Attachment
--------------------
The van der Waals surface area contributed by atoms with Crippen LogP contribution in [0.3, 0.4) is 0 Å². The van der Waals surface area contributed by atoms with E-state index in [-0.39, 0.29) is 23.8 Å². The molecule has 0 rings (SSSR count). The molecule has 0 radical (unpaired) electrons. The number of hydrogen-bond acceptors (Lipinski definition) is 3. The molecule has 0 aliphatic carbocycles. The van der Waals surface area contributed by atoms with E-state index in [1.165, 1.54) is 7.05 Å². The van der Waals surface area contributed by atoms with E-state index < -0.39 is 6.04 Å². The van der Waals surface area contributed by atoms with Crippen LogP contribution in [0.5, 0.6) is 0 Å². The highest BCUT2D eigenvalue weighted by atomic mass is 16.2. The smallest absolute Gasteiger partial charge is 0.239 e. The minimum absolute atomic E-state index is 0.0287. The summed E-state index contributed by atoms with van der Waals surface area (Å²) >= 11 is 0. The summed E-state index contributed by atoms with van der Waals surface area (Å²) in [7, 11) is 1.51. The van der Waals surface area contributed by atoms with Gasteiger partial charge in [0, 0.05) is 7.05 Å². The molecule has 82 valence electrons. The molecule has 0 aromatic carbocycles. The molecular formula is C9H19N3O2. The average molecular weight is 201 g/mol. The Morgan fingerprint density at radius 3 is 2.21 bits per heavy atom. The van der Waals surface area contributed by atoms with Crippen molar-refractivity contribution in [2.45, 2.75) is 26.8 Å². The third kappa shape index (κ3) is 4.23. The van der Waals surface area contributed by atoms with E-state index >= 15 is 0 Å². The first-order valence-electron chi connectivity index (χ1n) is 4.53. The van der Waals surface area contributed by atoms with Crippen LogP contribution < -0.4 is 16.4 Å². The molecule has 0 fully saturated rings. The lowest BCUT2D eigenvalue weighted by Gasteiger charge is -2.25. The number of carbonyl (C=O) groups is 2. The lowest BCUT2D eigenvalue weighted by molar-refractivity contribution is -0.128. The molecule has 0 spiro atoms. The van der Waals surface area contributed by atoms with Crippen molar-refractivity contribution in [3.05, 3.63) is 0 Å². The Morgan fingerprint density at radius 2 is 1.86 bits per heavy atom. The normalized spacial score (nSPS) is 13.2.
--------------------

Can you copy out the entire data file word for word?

The van der Waals surface area contributed by atoms with Crippen LogP contribution in [0.3, 0.4) is 0 Å². The van der Waals surface area contributed by atoms with E-state index in [-0.39, 0.29) is 23.8 Å². The molecule has 0 rings (SSSR count). The molecule has 0 radical (unpaired) electrons. The number of hydrogen-bond acceptors (Lipinski definition) is 3. The molecule has 0 aliphatic carbocycles. The van der Waals surface area contributed by atoms with E-state index in [1.165, 1.54) is 7.05 Å². The van der Waals surface area contributed by atoms with E-state index < -0.39 is 6.04 Å². The van der Waals surface area contributed by atoms with Crippen LogP contribution in [0.5, 0.6) is 0 Å². The highest BCUT2D eigenvalue weighted by atomic mass is 16.2. The smallest absolute Gasteiger partial charge is 0.239 e. The minimum absolute atomic E-state index is 0.0287. The summed E-state index contributed by atoms with van der Waals surface area (Å²) >= 11 is 0. The summed E-state index contributed by atoms with van der Waals surface area (Å²) in [7, 11) is 1.51. The van der Waals surface area contributed by atoms with Gasteiger partial charge in [0, 0.05) is 7.05 Å². The molecule has 82 valence electrons. The molecule has 0 aromatic carbocycles. The molecular formula is C9H19N3O2. The average molecular weight is 201 g/mol. The Morgan fingerprint density at radius 3 is 2.21 bits per heavy atom. The van der Waals surface area contributed by atoms with Crippen molar-refractivity contribution in [2.45, 2.75) is 26.8 Å². The third kappa shape index (κ3) is 4.23. The van der Waals surface area contributed by atoms with E-state index >= 15 is 0 Å². The first-order valence-electron chi connectivity index (χ1n) is 4.53. The van der Waals surface area contributed by atoms with Crippen LogP contribution < -0.4 is 16.4 Å². The molecule has 0 fully saturated rings. The lowest BCUT2D eigenvalue weighted by Gasteiger charge is -2.25. The number of carbonyl (C=O) groups is 2. The lowest BCUT2D eigenvalue weighted by molar-refractivity contribution is -0.128. The molecule has 0 spiro atoms. The van der Waals surface area contributed by atoms with Crippen molar-refractivity contribution in [3.05, 3.63) is 0 Å². The Morgan fingerprint density at radius 2 is 1.86 bits per heavy atom. The normalized spacial score (nSPS) is 13.2.